Background: Breast cancer treatment is tailored to the specific cancer subtype. Often, systemic treatment is given prior to surgery. Chemotherapy induces significant endoplasmic reticulum (ER) stress-mediated cell death and upregulation of 78-kDa glucose-regulated protein (GRP78). We hypothesized that chemotherapy induces ER stress not only in the tumor tissue but also in immune cells, which may affect the response to anti-cancer treatment. Methods: We determined the surface expression of GRP78 on 15 different peripheral blood mononuclear cell (PBMC) subpopulations in 20 breast cancer patients at three time points of the neoadjuvant treatment, i.e., at baseline, after anthracycline treatment, and after taxanes treatment. For this purpose, we performed flow cytometric analyses and analyzed the data using ANOVA and the Tukey test. Serum cytokine levels were also evaluated, and their levels were correlated with response to treatment using the t-test after log transformation and Mann-Whitney U Wilcoxon W test. Results: A significant increase in GRP78 expression in PBMCs was documented during the taxane phase, only in patients who achieved pathological complete response (pCR). GRP78-positive clones correlated with increased serum levels of interferon gamma (IFNγ). Conclusions: The presence of GRP78-positive clones in certain PBMC subpopulations in pCR patients suggests a dynamic interaction between ER stress and immune responsiveness. The correlation of GRP78-positive clones with increased levels of IFNγsupports the idea that GRP78 expression in PBMCs might serve as a new predictive marker to identify the possible benefits of taxanes in the neoadjuvant setting.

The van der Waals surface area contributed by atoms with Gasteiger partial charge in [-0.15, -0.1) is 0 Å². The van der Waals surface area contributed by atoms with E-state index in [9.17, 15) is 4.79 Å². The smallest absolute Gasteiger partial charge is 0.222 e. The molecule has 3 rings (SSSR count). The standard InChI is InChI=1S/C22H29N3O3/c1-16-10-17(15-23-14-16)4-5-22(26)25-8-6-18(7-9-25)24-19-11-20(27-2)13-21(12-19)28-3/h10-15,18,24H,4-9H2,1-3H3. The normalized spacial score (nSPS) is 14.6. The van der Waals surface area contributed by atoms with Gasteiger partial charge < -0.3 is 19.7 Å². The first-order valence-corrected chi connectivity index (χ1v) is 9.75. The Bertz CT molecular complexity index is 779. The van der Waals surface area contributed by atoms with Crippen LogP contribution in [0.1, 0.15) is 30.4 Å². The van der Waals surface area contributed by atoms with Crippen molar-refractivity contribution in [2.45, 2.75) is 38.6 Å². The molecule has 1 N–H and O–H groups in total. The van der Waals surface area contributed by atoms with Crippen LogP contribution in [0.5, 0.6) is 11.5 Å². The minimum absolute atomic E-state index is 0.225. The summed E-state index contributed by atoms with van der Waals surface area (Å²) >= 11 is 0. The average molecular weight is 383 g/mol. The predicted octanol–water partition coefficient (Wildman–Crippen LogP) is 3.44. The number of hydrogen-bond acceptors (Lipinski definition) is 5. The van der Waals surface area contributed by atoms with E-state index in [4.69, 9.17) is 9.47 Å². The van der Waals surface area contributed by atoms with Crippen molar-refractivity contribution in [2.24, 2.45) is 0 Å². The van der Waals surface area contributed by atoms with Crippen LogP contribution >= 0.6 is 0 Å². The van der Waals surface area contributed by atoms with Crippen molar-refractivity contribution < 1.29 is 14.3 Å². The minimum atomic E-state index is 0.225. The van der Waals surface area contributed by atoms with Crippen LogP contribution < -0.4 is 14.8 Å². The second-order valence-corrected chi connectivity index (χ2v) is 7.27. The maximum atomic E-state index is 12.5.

- Breast cancer
- GRP78 expression
- Interferon gamma
- Neoadjuvant chemotherapy
- Peripheral blood mononuclear cells